Although they were publicly seeking silver, Loria had privately challenged engineers to shoot for the higher gold certification. The most difficult aspect of achieving gold, though—and one the design team had doubt it would be able to accomplish—was concerning the energy required to operate the retractable roof. Populous thought renewable energy would be a part of the sustainability equation but the park opened without solar panels. However, engineers optimized lighting, mechanical controls, and electrical aspects enough to achieve a 22.4% reduction in energy usage, which exceeded the 14% required for certification.
The U.S. Green Building Council noted an innovation which earned the facility three credits: Throughout areas of the stadium, including the clubhouses, the floor is made of a synthetic pouring made from recycled Nike shoes. The Council presented Loria with a plaque to signify the entire gold-certification achievement.
Rick Fedrizzi, President, CEO and Founding Chair of U.S. Green Building Council stated:
A lot of people have often thought this [LEED Gold Certification] is an award. I'd like to think about this as 'the organization has earned its Ph. D,' because earning one of these is not an easy task. The team that's up here did some amazing things to bring this plaque to the building.
"It was our desire from the onset to not only build America's greatest new ballpark, but also its most environmentally friendly," said Loria.
Since sod was first laid down in early February 2012, the grass has had difficulty growing under the frequently-closed roof. Planners had selected a strain of Bermuda grass—named Celebration—for its reputation of doing well in the shade. Even so, with the grass receiving only about 4 hours per day of sunlight, some of the sod kept turning brown. The worst-affected area is in deep right field where patches of dead sod have been replaced multiple times. Grow lights are pointed by groundskeepers on the area to nurse it to health on non-game days. As of 2014, the Bermuda grass has been replaced with Platinum TE Paspalum. Paspalum is better able to tolerate shaded areas.
During the first months of games played at the new park, at least four leaks showed themselves in the retractable roof. Fans sitting in at least four seating sections still got wet under the drippy roof on rainy days. Leaks have progressively appeared under different spots as stadium workers kept plugging them by opening up the roof panels and patching the joints.
Samson said it will take time to work out the kinks:
We knew going in that other retractable-roof ballparks had to make adjustments for one or two years to get their field right. We hoped that we'd get it right the first time. So far it's not right. We're going to keep working and find a way to make it better.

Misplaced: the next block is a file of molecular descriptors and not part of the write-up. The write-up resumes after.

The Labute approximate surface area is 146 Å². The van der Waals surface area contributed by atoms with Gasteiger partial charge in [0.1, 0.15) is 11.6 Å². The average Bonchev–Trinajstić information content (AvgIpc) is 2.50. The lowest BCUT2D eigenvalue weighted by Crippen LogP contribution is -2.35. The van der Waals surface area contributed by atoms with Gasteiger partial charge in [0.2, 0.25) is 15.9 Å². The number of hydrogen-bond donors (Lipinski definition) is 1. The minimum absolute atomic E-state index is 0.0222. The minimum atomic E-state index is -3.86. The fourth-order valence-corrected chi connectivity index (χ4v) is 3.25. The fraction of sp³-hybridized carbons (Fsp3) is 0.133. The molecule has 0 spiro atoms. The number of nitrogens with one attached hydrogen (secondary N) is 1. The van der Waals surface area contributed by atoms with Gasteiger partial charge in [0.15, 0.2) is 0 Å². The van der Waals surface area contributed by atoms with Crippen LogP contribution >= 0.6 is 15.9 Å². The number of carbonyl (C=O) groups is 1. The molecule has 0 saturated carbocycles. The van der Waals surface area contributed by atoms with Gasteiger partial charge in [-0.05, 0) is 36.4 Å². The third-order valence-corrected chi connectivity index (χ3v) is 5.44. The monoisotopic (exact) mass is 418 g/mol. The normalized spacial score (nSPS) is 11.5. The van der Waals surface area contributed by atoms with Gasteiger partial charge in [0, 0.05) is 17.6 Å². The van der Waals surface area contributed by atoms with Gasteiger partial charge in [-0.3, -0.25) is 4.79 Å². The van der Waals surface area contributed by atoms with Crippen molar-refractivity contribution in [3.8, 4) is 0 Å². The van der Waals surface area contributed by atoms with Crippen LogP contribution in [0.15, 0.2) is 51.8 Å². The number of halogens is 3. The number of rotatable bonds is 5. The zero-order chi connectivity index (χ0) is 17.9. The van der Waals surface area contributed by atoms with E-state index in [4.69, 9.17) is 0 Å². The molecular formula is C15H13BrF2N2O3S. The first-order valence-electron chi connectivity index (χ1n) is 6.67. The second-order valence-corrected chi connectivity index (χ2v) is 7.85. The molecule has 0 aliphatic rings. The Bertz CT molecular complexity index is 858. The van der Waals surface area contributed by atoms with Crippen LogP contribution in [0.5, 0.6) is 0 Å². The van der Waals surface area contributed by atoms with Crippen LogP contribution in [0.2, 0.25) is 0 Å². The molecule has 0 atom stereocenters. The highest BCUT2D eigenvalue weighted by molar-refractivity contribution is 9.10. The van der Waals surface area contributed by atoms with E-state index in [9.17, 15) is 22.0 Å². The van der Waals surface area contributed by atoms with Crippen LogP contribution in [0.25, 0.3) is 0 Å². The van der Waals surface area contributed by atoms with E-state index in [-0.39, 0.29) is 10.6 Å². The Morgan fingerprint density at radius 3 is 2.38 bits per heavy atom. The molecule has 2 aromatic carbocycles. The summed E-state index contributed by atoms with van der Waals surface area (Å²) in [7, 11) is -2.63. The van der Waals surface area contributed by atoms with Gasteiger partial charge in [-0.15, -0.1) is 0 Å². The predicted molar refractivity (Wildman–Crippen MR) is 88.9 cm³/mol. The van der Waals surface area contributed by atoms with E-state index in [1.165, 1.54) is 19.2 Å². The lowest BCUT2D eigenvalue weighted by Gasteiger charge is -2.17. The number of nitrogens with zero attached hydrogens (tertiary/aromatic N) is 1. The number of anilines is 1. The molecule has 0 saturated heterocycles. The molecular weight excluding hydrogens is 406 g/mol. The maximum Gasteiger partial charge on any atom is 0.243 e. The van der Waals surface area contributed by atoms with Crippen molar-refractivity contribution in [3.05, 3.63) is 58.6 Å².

In time for the start of the 2016 MLB season, the park underwent a $500,000 renovation, mainly to lower and move in the outfield walls. The changes were studied and enacted after Marlins players complained to president David Samson that their long balls were not resulting in as many doubles or home runs as in other parks. Since 2012, the park has logged the second fewest home runs of all Major League ballparks, behind San Francisco's Oracle Park. The renovation, engineered by the Populous architectural firm that designed the original park, eliminated the "Bermuda Triangle" in center field and reduced the length from home plate to the center field wall from 418 feet (127 m) to 407 feet (124 m). The walls around the outfield were lowered from heights up to 13 feet (4.0 m) to as low as 6 feet (1.8 m), which will allow outfielders to make leaping grabs for long balls. The dimensions down the left- and right-field lines and in the power alleys were not altered, retaining the park's reputation as a pitcher's park.
On December 4, 2019, the team announced that the field surface would be converted to Shaw Sports B1K, an artificial turf surface installed by the Arizona Diamondbacks for Chase Field in 2019, and for the Texas Rangers in their new Globe Life Field. Also, the team announced that the center- and right-center field fences would be moved in, with the center-field fence being moved from 407 to 400 feet (124 to 122 m), and the right-center field fence being moved from 392 to 387 feet (119 to 118 m). The changes came after only 173 home runs were hit in 2019, which was the third-lowest mark in the league that season.
The Marlins' front office commissioned several works of art and other notable features around the stadium.
A side view of the home run structure at LoanDepot Park
One of the columns at LoanDepot Park that supports the roof when the roof is opened
Baseball in Motion by Dominic Pangborn
Marlins Park hosted Pool 2 during the second round of the 2013 World Baseball Classic on March 12–16, 2013.
In September 2013, Henderson Álvarez pitched a no-hitter against the Detroit Tigers, recording four strikeouts and one walk. The game was scoreless up to the 9th inning. In the bottom of 9th, with the Marlins at bat and the bases loaded, Luke Putkonen surrendered the game-winning run by unleashing a wild pitch, allowing Marlins right fielder Giancarlo Stanton to score from 3rd base. This no-hitter was unusual in that it ended with a walk-off wild pitch. This was the first no-hitter to be pitched at Marlins park, with the next no-hitter being pitched by Marlins pitcher Edinson Vólquez in June 2017.